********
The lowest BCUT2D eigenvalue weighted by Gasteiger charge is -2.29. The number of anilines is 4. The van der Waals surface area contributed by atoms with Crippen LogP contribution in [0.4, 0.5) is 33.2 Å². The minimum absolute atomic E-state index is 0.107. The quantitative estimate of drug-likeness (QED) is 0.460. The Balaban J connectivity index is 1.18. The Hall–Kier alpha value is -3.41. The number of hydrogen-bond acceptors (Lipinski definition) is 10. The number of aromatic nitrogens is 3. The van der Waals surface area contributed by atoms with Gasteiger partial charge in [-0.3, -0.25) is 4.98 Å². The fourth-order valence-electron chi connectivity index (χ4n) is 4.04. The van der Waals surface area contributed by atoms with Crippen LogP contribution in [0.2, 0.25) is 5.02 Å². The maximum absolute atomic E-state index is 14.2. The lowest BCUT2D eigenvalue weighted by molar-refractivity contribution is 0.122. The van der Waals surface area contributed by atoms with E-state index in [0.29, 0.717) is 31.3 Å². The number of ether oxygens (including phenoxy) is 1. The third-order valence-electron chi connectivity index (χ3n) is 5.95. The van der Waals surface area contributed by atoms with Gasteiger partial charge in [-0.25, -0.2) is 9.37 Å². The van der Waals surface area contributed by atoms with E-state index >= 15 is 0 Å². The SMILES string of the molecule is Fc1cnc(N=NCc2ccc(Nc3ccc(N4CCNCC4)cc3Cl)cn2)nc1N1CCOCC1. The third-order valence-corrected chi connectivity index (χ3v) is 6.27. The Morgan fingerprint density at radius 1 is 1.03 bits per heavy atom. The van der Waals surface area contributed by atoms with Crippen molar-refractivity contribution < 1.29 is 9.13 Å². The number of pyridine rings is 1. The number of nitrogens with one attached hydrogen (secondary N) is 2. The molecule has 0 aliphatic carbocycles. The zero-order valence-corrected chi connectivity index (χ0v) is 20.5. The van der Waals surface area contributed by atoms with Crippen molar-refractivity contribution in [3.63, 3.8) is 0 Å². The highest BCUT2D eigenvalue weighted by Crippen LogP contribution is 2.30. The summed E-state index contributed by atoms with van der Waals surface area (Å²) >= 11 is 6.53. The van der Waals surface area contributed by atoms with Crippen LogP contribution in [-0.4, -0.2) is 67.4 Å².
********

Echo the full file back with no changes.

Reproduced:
The lowest BCUT2D eigenvalue weighted by Gasteiger charge is -2.29. The number of anilines is 4. The van der Waals surface area contributed by atoms with Crippen LogP contribution in [0.4, 0.5) is 33.2 Å². The minimum absolute atomic E-state index is 0.107. The quantitative estimate of drug-likeness (QED) is 0.460. The Balaban J connectivity index is 1.18. The Hall–Kier alpha value is -3.41. The number of hydrogen-bond acceptors (Lipinski definition) is 10. The number of aromatic nitrogens is 3. The van der Waals surface area contributed by atoms with Gasteiger partial charge in [-0.3, -0.25) is 4.98 Å². The fourth-order valence-electron chi connectivity index (χ4n) is 4.04. The van der Waals surface area contributed by atoms with Crippen LogP contribution in [0.2, 0.25) is 5.02 Å². The maximum absolute atomic E-state index is 14.2. The lowest BCUT2D eigenvalue weighted by molar-refractivity contribution is 0.122. The van der Waals surface area contributed by atoms with E-state index in [0.29, 0.717) is 31.3 Å². The number of ether oxygens (including phenoxy) is 1. The third-order valence-electron chi connectivity index (χ3n) is 5.95. The van der Waals surface area contributed by atoms with Gasteiger partial charge in [-0.25, -0.2) is 9.37 Å². The van der Waals surface area contributed by atoms with E-state index >= 15 is 0 Å². The SMILES string of the molecule is Fc1cnc(N=NCc2ccc(Nc3ccc(N4CCNCC4)cc3Cl)cn2)nc1N1CCOCC1. The third-order valence-corrected chi connectivity index (χ3v) is 6.27. The Morgan fingerprint density at radius 1 is 1.03 bits per heavy atom. The van der Waals surface area contributed by atoms with Crippen molar-refractivity contribution < 1.29 is 9.13 Å². The number of pyridine rings is 1. The number of nitrogens with one attached hydrogen (secondary N) is 2. The molecule has 0 aliphatic carbocycles. The zero-order valence-corrected chi connectivity index (χ0v) is 20.5. The van der Waals surface area contributed by atoms with Crippen molar-refractivity contribution in [3.63, 3.8) is 0 Å². The highest BCUT2D eigenvalue weighted by Crippen LogP contribution is 2.30. The summed E-state index contributed by atoms with van der Waals surface area (Å²) >= 11 is 6.53. The van der Waals surface area contributed by atoms with Crippen LogP contribution in [-0.4, -0.2) is 67.4 Å².